Keeping Time: Steve Misener’s Rare Collection of Historical Pianos
Veterans Memorial Building, Main Street, Clinton, MN 56225
April 18 – May 16, 2012
The Big Stone Arts Council is proud to present the country’s largest interactive, hosted piano exhibit, “Keeping Time.” This exhibit displays the design, engineering, and aesthetic beauty of pianos, featuring working models dating from the 1700s to 1950s. Guests are invited to play them. This event will be held from April 18th to May 16th in the Clinton Memorial Building in Clinton, Minnesota. Admission is free. Because there are no regional arts grants or legacy funds available for this event, there will be a donation basket to defray the costs of transporting the instruments, the use of the auditorium, and Steve Misener’s time hosting and travel. The Clinton Memorial Building is wheelchair accessible.
Curator Steve Misener will introduce this collection to the public while interspersing stories about the industry, composers, piano history, and colorful details of previous owners in past centuries. The scope of the exhibit provides expression to nearly all of the senses, from the majestic and sometimes rustic physical beauty of each instrument, to the emotional reaction to the music that each instrument can create.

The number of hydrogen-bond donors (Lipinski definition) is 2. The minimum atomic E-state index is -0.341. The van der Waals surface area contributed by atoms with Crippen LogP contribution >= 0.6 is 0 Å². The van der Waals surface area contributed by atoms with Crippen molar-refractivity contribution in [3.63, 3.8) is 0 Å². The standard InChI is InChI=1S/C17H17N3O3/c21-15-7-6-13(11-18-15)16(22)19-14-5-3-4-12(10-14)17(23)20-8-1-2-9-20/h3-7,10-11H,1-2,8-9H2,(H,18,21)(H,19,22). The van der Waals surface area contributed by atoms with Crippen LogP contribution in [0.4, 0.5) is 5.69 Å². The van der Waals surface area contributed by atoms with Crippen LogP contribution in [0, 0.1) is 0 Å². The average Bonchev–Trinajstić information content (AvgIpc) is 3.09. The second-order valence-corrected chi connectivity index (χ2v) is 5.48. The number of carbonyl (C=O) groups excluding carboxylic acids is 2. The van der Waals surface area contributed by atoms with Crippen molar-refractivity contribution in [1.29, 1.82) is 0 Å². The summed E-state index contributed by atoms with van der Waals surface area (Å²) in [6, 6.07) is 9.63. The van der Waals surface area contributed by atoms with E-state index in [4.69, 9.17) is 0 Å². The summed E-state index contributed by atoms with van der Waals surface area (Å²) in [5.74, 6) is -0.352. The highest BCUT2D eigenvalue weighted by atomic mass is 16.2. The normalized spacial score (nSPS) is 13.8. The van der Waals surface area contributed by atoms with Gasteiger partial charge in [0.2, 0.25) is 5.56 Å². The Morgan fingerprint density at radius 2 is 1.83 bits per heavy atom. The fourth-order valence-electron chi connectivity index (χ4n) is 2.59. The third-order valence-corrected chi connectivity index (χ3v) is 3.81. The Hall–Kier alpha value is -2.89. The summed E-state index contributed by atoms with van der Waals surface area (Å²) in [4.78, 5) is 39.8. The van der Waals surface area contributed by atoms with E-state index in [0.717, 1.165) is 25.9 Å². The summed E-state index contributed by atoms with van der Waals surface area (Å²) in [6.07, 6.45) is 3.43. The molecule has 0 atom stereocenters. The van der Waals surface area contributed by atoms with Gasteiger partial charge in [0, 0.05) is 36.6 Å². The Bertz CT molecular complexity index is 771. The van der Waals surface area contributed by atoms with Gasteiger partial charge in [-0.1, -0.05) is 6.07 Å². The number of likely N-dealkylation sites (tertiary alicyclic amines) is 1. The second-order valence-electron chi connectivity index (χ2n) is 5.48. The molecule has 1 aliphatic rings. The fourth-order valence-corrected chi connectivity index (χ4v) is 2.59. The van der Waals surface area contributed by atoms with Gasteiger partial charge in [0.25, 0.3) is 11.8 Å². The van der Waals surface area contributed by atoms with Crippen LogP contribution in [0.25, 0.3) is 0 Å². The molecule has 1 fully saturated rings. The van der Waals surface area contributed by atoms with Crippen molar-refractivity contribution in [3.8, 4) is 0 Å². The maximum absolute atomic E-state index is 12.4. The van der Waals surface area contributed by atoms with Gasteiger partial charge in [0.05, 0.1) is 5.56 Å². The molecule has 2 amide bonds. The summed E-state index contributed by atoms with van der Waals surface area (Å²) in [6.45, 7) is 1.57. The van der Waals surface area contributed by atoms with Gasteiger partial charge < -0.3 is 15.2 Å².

Keyboard instruments are the most historic, broadest mechanism for performance with the piano being the cornerstone. Misener’s collection affords a rare opportunity to be able to hear the music of Classical and Romantic composers played on period instruments. The interactive nature of this display engages audiences, as participation is required to operate some of the instruments. Mechanical details of the piano and reed organ will be discussed and the instruments can be partially disassembled for attendees to see the intricacies of design, physics of sound, and the incredible hand carved detailing of the cabinetry and marquetry that make the instrument a visual masterpiece.
Misener has spent most of his life collecting and restoring pianos and organs, first as a passionate youngster, and then as a professional piano tuner and technician. His inherent interest in all aspects of these instruments has grown his collection to 130 instruments and it continues to grow as he discovers and cares for more and more of these musical orphans. Misener’s personal collection is one of the largest collections in the United States.
To learn more about Steve’s historic piano collection, please visit http://stevemisenerpiano.com.
Please reserve your visit to this exhibit in Clinton, Minnesota, by contacting Steve Misener at: email@example.com or by calling him at (605) 676-2355.